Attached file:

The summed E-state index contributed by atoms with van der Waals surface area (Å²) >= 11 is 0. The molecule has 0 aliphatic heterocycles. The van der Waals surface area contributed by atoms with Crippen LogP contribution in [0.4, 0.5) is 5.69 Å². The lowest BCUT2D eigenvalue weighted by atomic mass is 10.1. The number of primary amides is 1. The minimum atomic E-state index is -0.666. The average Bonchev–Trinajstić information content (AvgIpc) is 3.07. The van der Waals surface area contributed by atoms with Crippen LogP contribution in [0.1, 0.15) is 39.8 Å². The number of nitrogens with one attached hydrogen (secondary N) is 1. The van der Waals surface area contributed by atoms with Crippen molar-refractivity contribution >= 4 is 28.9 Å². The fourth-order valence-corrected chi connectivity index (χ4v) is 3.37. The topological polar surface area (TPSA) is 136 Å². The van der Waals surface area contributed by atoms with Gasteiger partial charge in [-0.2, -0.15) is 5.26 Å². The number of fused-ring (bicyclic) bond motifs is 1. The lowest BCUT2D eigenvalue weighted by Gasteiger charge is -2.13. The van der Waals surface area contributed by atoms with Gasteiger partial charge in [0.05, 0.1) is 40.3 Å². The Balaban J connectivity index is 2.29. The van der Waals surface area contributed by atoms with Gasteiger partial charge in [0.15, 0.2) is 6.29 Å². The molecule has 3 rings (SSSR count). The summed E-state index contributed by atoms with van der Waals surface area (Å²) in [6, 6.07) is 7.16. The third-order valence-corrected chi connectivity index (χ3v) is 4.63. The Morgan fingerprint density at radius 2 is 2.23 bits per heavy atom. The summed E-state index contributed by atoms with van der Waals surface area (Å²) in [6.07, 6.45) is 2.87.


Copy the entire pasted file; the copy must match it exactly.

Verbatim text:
The summed E-state index contributed by atoms with van der Waals surface area (Å²) >= 11 is 0. The molecule has 0 aliphatic heterocycles. The van der Waals surface area contributed by atoms with Crippen LogP contribution in [0.4, 0.5) is 5.69 Å². The lowest BCUT2D eigenvalue weighted by atomic mass is 10.1. The number of primary amides is 1. The minimum atomic E-state index is -0.666. The average Bonchev–Trinajstić information content (AvgIpc) is 3.07. The van der Waals surface area contributed by atoms with Crippen LogP contribution in [0.1, 0.15) is 39.8 Å². The number of nitrogens with one attached hydrogen (secondary N) is 1. The van der Waals surface area contributed by atoms with Crippen molar-refractivity contribution >= 4 is 28.9 Å². The fourth-order valence-corrected chi connectivity index (χ4v) is 3.37. The topological polar surface area (TPSA) is 136 Å². The van der Waals surface area contributed by atoms with Gasteiger partial charge in [-0.2, -0.15) is 5.26 Å². The number of fused-ring (bicyclic) bond motifs is 1. The lowest BCUT2D eigenvalue weighted by Gasteiger charge is -2.13. The van der Waals surface area contributed by atoms with Gasteiger partial charge in [0.05, 0.1) is 40.3 Å². The Balaban J connectivity index is 2.29. The van der Waals surface area contributed by atoms with Gasteiger partial charge in [0.15, 0.2) is 6.29 Å². The molecule has 3 rings (SSSR count). The summed E-state index contributed by atoms with van der Waals surface area (Å²) in [6, 6.07) is 7.16. The third-order valence-corrected chi connectivity index (χ3v) is 4.63. The Morgan fingerprint density at radius 2 is 2.23 bits per heavy atom. The summed E-state index contributed by atoms with van der Waals surface area (Å²) in [6.07, 6.45) is 2.87.